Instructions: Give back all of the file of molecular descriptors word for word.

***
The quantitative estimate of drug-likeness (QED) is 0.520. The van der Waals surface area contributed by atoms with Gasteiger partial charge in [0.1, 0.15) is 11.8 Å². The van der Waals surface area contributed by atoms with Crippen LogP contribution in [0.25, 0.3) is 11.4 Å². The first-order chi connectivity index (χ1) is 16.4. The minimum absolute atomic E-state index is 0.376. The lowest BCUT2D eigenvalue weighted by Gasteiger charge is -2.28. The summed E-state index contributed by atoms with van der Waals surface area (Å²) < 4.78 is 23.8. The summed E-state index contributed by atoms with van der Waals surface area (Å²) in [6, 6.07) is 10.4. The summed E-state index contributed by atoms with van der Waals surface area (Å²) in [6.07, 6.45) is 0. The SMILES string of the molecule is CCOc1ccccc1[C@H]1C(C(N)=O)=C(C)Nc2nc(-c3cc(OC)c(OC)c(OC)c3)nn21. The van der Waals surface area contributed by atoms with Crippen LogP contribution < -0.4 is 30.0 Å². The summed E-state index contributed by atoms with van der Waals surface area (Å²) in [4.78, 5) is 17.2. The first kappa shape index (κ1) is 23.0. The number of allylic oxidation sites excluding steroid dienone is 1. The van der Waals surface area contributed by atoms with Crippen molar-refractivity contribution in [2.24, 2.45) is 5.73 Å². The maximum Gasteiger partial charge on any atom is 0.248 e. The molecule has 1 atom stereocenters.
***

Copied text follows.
The quantitative estimate of drug-likeness (QED) is 0.520. The van der Waals surface area contributed by atoms with Gasteiger partial charge in [0.1, 0.15) is 11.8 Å². The van der Waals surface area contributed by atoms with Crippen LogP contribution in [0.25, 0.3) is 11.4 Å². The first-order chi connectivity index (χ1) is 16.4. The minimum absolute atomic E-state index is 0.376. The lowest BCUT2D eigenvalue weighted by Gasteiger charge is -2.28. The summed E-state index contributed by atoms with van der Waals surface area (Å²) < 4.78 is 23.8. The summed E-state index contributed by atoms with van der Waals surface area (Å²) in [6, 6.07) is 10.4. The summed E-state index contributed by atoms with van der Waals surface area (Å²) in [6.07, 6.45) is 0. The SMILES string of the molecule is CCOc1ccccc1[C@H]1C(C(N)=O)=C(C)Nc2nc(-c3cc(OC)c(OC)c(OC)c3)nn21. The van der Waals surface area contributed by atoms with Crippen LogP contribution < -0.4 is 30.0 Å². The summed E-state index contributed by atoms with van der Waals surface area (Å²) in [4.78, 5) is 17.2. The first kappa shape index (κ1) is 23.0. The number of allylic oxidation sites excluding steroid dienone is 1. The van der Waals surface area contributed by atoms with Crippen molar-refractivity contribution in [2.24, 2.45) is 5.73 Å². The maximum Gasteiger partial charge on any atom is 0.248 e. The molecule has 1 atom stereocenters.